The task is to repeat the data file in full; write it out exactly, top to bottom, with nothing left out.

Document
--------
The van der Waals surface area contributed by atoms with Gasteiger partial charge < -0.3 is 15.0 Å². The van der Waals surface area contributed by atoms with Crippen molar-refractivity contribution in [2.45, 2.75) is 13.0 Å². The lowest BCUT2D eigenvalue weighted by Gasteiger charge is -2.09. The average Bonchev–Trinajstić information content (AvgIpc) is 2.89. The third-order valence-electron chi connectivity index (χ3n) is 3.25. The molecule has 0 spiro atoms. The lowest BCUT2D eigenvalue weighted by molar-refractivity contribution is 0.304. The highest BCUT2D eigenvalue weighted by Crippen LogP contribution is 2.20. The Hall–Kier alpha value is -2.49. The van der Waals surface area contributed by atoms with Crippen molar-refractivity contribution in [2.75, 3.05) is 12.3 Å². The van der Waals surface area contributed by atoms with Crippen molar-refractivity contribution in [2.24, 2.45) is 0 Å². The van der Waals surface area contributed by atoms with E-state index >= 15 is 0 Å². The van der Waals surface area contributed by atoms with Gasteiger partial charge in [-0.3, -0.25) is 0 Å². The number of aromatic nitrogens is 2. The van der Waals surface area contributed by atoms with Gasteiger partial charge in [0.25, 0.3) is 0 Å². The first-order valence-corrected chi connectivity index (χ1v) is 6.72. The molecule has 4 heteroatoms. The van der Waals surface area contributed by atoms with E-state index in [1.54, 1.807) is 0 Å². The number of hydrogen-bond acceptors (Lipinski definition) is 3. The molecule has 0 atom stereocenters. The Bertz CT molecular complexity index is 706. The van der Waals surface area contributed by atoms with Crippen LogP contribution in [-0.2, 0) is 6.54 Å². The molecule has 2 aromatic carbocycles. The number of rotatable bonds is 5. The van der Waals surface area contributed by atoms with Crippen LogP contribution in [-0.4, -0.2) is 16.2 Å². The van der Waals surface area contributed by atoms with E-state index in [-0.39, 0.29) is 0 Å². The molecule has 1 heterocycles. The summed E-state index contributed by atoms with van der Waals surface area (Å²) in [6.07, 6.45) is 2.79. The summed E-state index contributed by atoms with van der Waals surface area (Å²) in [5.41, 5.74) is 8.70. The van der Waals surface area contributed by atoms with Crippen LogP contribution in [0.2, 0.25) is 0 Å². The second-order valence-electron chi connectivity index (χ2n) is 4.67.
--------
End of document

The van der Waals surface area contributed by atoms with Gasteiger partial charge < -0.3 is 15.0 Å². The van der Waals surface area contributed by atoms with Crippen molar-refractivity contribution in [2.45, 2.75) is 13.0 Å². The lowest BCUT2D eigenvalue weighted by Gasteiger charge is -2.09. The average Bonchev–Trinajstić information content (AvgIpc) is 2.89. The third-order valence-electron chi connectivity index (χ3n) is 3.25. The molecule has 0 spiro atoms. The lowest BCUT2D eigenvalue weighted by molar-refractivity contribution is 0.304. The highest BCUT2D eigenvalue weighted by Crippen LogP contribution is 2.20. The Hall–Kier alpha value is -2.49. The van der Waals surface area contributed by atoms with Crippen molar-refractivity contribution in [2.75, 3.05) is 12.3 Å². The van der Waals surface area contributed by atoms with Crippen molar-refractivity contribution in [2.24, 2.45) is 0 Å². The van der Waals surface area contributed by atoms with E-state index >= 15 is 0 Å². The van der Waals surface area contributed by atoms with Gasteiger partial charge in [-0.3, -0.25) is 0 Å². The number of aromatic nitrogens is 2. The van der Waals surface area contributed by atoms with Gasteiger partial charge in [0.25, 0.3) is 0 Å². The first-order valence-corrected chi connectivity index (χ1v) is 6.72. The molecule has 4 heteroatoms. The van der Waals surface area contributed by atoms with E-state index in [1.54, 1.807) is 0 Å². The number of hydrogen-bond acceptors (Lipinski definition) is 3. The molecule has 0 atom stereocenters. The Bertz CT molecular complexity index is 706. The van der Waals surface area contributed by atoms with Crippen LogP contribution in [-0.2, 0) is 6.54 Å². The molecule has 2 aromatic carbocycles. The number of rotatable bonds is 5. The van der Waals surface area contributed by atoms with Crippen LogP contribution in [-0.4, -0.2) is 16.2 Å². The van der Waals surface area contributed by atoms with E-state index in [-0.39, 0.29) is 0 Å². The molecule has 1 heterocycles. The summed E-state index contributed by atoms with van der Waals surface area (Å²) in [6.07, 6.45) is 2.79. The summed E-state index contributed by atoms with van der Waals surface area (Å²) in [5.41, 5.74) is 8.70. The van der Waals surface area contributed by atoms with Crippen LogP contribution in [0.2, 0.25) is 0 Å². The second-order valence-electron chi connectivity index (χ2n) is 4.67.